From the beginning we thought of Jane 1 as the first of many. In the first flush of success as participants signed up and enthusiasm built, we talked publicly about making it possible to do local Jane-athons, but we realized that our small group would have difficulty doing smaller events with less expertise on site to the same standard we set at Jane-athon 1. We had to do a better job in thinking through the local expansion and how to ensure that local participants get the same (or similar) value from the experience before responding to requests.

As a step in that direction CILIP in the UK is planning an Ag-athon on May 22, 2015 which will add much to the collective experience as well as to the data store that began with the first Jane-athon and will be an increasingly important factor as we work through the issues of sharing data.

The collection and storage of the Jane-athon data was envisioned prior to the first event, and the R-Balls site was designed as a place to store and share RIMMF-based information. Though a valuable step towards shareable RDA data, rballs have their limits. The data itself can be curated by human experts or available with warts, depending on the needs of the user of the data. For the longer term, RIMMF can output RDF statements based on the rball info, and a triple store is in development for experimentation and exploration. There are plans to improve the visualization of this data and demonstrate its use at Jane-athon 2 in San Francisco, which will include more about RDA and linked data, as well as what the created data can be used for, in particular, for new and improved services.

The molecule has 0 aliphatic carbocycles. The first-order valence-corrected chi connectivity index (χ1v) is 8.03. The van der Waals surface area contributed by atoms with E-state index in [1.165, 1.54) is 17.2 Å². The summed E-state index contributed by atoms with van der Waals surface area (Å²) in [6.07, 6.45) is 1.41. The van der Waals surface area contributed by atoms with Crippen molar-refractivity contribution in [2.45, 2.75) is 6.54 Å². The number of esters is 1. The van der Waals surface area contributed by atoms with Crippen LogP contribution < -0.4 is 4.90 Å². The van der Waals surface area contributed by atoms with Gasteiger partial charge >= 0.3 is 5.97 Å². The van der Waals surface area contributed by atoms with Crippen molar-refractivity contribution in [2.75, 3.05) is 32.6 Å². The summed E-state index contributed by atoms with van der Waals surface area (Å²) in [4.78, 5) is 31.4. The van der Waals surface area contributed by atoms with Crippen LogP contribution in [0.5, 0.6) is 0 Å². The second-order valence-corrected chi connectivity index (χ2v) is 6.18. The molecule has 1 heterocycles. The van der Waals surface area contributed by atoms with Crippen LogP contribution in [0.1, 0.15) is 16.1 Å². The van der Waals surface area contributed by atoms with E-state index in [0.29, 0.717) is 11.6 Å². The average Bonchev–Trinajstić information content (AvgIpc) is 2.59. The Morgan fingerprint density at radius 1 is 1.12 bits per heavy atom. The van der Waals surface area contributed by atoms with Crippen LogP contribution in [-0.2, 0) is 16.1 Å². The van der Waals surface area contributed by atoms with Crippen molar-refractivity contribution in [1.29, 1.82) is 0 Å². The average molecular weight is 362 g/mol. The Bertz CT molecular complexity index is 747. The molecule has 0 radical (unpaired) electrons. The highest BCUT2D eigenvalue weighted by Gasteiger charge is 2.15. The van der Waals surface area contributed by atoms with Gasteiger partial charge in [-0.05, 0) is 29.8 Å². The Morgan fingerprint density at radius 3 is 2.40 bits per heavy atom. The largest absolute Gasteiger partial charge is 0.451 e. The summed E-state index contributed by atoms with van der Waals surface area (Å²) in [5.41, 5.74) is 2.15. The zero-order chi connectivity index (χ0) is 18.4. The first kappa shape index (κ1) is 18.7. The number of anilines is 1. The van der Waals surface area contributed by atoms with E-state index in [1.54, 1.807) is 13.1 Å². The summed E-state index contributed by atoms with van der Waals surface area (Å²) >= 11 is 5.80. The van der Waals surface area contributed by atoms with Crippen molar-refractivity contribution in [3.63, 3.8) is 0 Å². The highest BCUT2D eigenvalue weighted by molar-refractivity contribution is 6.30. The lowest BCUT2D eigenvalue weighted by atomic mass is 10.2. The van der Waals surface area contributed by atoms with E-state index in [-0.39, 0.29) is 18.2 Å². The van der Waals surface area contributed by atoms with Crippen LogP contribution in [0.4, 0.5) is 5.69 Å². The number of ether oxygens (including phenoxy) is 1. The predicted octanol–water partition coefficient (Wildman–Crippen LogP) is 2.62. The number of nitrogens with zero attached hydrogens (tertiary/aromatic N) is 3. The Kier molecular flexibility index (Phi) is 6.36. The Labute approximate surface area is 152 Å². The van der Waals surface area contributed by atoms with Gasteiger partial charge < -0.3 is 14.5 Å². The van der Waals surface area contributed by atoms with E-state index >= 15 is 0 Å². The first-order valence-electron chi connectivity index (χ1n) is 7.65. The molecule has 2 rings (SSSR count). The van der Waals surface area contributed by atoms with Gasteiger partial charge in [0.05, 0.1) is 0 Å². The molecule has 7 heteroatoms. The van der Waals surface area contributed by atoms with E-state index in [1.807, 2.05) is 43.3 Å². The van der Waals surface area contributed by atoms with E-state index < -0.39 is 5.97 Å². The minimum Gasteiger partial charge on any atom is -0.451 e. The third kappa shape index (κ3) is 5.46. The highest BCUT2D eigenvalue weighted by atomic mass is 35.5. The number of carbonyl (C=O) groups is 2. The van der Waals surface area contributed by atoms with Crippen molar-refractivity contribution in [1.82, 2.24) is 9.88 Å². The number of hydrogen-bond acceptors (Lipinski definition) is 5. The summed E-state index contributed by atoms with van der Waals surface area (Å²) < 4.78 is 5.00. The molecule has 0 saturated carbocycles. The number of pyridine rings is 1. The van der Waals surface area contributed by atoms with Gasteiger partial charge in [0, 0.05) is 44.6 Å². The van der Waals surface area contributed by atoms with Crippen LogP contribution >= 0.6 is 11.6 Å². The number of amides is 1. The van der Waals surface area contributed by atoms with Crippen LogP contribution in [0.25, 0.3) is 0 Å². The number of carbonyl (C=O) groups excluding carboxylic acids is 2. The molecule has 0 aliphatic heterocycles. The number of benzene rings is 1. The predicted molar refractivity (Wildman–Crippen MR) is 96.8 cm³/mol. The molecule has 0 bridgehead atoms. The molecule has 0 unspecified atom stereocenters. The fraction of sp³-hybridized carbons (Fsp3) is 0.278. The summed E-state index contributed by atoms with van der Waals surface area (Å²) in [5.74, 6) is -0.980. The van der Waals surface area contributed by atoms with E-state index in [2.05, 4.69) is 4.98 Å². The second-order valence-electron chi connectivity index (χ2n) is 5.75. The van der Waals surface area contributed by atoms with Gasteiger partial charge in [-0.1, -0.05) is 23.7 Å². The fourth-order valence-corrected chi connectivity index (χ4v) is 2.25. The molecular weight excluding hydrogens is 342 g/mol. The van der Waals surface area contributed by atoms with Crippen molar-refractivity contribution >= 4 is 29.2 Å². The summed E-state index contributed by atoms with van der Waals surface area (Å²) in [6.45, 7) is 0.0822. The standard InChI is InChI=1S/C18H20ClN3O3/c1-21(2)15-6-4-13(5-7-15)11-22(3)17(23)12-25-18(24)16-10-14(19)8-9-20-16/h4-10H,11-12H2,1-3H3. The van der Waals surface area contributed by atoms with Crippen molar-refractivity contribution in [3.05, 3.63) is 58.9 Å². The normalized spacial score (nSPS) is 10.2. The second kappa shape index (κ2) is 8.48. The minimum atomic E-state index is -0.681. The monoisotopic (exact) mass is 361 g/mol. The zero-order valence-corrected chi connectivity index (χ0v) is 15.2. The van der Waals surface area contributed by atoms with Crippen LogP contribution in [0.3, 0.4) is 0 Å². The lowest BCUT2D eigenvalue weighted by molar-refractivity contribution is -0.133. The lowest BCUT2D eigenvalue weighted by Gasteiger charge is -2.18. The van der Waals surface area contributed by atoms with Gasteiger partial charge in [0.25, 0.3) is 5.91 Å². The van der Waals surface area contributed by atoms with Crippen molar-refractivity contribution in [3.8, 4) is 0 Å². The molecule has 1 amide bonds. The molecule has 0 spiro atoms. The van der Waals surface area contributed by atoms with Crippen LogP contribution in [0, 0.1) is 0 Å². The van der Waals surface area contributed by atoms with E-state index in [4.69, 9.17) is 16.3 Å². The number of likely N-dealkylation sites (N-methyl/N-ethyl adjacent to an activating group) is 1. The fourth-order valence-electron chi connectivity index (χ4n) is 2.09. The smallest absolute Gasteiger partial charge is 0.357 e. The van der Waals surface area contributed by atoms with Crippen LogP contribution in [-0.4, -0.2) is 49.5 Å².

So, what are the implications of the first Jane-athon’s success for libraries interested in linked data? One of the biggest misunderstandings floating around libraryland in linked data conversations is that it’s necessary to make one and only one choice of format, and eschew all others (kind of like saying that everyone has to speak English to participate in LOD). This is not just incorrect, it’s also dangerous. In the MARC era, there was truly no choice for libraries–to participate in record sharing they had to use MARC. But the technology has changed, and rapidly evolving semantic mapping strategies [see: dcpapers.dublincore.org/pubs/article/view/3622] will enable libraries to use the most appropriate schemas and tools for creating data to be used in their local context, and others for distributing that data to partners, collaborators, or the larger world.